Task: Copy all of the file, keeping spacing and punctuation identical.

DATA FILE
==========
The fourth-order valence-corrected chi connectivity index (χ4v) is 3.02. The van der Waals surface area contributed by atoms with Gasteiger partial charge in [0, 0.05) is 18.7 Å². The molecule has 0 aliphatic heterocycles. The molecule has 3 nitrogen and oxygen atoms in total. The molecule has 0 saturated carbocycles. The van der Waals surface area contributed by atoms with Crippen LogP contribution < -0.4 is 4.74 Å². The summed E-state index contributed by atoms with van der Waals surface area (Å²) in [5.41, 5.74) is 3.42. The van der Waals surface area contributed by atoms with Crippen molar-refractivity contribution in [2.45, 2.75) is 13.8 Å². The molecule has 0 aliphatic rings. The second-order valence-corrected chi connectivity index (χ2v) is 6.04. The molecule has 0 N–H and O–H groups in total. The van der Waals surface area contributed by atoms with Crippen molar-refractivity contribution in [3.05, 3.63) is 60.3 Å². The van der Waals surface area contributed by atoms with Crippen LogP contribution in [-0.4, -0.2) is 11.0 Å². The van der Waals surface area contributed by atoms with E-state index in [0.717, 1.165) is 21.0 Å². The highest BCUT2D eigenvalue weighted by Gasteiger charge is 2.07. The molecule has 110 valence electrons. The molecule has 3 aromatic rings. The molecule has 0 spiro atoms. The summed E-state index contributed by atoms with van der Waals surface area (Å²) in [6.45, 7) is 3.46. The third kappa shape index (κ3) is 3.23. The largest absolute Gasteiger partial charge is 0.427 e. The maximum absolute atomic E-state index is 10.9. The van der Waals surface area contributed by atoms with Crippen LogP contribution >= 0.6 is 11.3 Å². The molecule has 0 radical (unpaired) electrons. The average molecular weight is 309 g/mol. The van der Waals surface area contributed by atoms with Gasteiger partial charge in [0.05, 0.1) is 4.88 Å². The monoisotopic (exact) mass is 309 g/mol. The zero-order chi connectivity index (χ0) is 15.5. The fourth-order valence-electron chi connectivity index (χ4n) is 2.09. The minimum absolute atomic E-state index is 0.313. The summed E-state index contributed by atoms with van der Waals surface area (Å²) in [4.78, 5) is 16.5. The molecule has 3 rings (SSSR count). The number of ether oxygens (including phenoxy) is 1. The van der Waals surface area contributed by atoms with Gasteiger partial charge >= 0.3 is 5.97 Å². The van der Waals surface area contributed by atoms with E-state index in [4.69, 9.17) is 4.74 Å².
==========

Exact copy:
The fourth-order valence-corrected chi connectivity index (χ4v) is 3.02. The van der Waals surface area contributed by atoms with Gasteiger partial charge in [0, 0.05) is 18.7 Å². The molecule has 0 aliphatic heterocycles. The molecule has 3 nitrogen and oxygen atoms in total. The molecule has 0 saturated carbocycles. The van der Waals surface area contributed by atoms with Crippen LogP contribution < -0.4 is 4.74 Å². The summed E-state index contributed by atoms with van der Waals surface area (Å²) in [5.41, 5.74) is 3.42. The van der Waals surface area contributed by atoms with Crippen molar-refractivity contribution in [2.45, 2.75) is 13.8 Å². The molecule has 0 aliphatic rings. The second-order valence-corrected chi connectivity index (χ2v) is 6.04. The molecule has 0 N–H and O–H groups in total. The van der Waals surface area contributed by atoms with Crippen molar-refractivity contribution in [3.05, 3.63) is 60.3 Å². The van der Waals surface area contributed by atoms with Crippen LogP contribution in [-0.4, -0.2) is 11.0 Å². The van der Waals surface area contributed by atoms with E-state index in [0.717, 1.165) is 21.0 Å². The highest BCUT2D eigenvalue weighted by Gasteiger charge is 2.07. The molecule has 110 valence electrons. The molecule has 3 aromatic rings. The molecule has 0 spiro atoms. The summed E-state index contributed by atoms with van der Waals surface area (Å²) in [6.45, 7) is 3.46. The third kappa shape index (κ3) is 3.23. The largest absolute Gasteiger partial charge is 0.427 e. The maximum absolute atomic E-state index is 10.9. The van der Waals surface area contributed by atoms with Crippen LogP contribution >= 0.6 is 11.3 Å². The molecule has 0 radical (unpaired) electrons. The average molecular weight is 309 g/mol. The van der Waals surface area contributed by atoms with Gasteiger partial charge in [0.05, 0.1) is 4.88 Å². The monoisotopic (exact) mass is 309 g/mol. The zero-order chi connectivity index (χ0) is 15.5. The fourth-order valence-electron chi connectivity index (χ4n) is 2.09. The minimum absolute atomic E-state index is 0.313. The summed E-state index contributed by atoms with van der Waals surface area (Å²) in [4.78, 5) is 16.5. The molecule has 3 rings (SSSR count). The number of ether oxygens (including phenoxy) is 1. The van der Waals surface area contributed by atoms with Gasteiger partial charge >= 0.3 is 5.97 Å². The van der Waals surface area contributed by atoms with E-state index in [4.69, 9.17) is 4.74 Å².